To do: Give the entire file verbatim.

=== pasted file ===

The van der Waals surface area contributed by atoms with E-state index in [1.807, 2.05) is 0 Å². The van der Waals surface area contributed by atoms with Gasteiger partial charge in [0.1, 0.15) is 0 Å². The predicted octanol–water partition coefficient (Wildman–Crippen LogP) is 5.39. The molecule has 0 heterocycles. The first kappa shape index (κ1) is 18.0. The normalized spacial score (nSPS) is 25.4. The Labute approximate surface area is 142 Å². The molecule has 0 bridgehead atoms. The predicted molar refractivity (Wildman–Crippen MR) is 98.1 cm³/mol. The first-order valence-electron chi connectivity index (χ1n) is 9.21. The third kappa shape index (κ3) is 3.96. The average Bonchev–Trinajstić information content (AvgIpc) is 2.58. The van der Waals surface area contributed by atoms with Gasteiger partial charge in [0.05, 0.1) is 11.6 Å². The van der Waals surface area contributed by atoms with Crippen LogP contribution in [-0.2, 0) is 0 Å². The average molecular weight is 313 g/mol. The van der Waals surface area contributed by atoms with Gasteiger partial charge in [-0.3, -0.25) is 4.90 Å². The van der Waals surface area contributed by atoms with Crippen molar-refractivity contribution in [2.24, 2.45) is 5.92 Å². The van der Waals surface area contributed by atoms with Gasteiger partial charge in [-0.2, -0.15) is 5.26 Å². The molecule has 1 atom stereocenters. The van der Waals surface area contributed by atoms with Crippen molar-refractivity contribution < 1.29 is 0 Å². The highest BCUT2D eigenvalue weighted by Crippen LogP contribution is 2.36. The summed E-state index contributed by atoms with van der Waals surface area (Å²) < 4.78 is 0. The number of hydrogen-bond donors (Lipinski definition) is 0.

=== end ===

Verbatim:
The van der Waals surface area contributed by atoms with E-state index in [1.807, 2.05) is 0 Å². The van der Waals surface area contributed by atoms with Gasteiger partial charge in [0.1, 0.15) is 0 Å². The predicted octanol–water partition coefficient (Wildman–Crippen LogP) is 5.39. The molecule has 0 heterocycles. The first kappa shape index (κ1) is 18.0. The normalized spacial score (nSPS) is 25.4. The Labute approximate surface area is 142 Å². The molecule has 0 bridgehead atoms. The predicted molar refractivity (Wildman–Crippen MR) is 98.1 cm³/mol. The first-order valence-electron chi connectivity index (χ1n) is 9.21. The third kappa shape index (κ3) is 3.96. The average Bonchev–Trinajstić information content (AvgIpc) is 2.58. The van der Waals surface area contributed by atoms with Gasteiger partial charge in [0.05, 0.1) is 11.6 Å². The van der Waals surface area contributed by atoms with Crippen LogP contribution in [-0.2, 0) is 0 Å². The average molecular weight is 313 g/mol. The van der Waals surface area contributed by atoms with Gasteiger partial charge in [-0.3, -0.25) is 4.90 Å². The van der Waals surface area contributed by atoms with Crippen molar-refractivity contribution in [2.24, 2.45) is 5.92 Å². The van der Waals surface area contributed by atoms with Gasteiger partial charge in [-0.2, -0.15) is 5.26 Å². The molecule has 1 atom stereocenters. The van der Waals surface area contributed by atoms with Crippen molar-refractivity contribution < 1.29 is 0 Å². The highest BCUT2D eigenvalue weighted by Crippen LogP contribution is 2.36. The summed E-state index contributed by atoms with van der Waals surface area (Å²) < 4.78 is 0. The number of hydrogen-bond donors (Lipinski definition) is 0.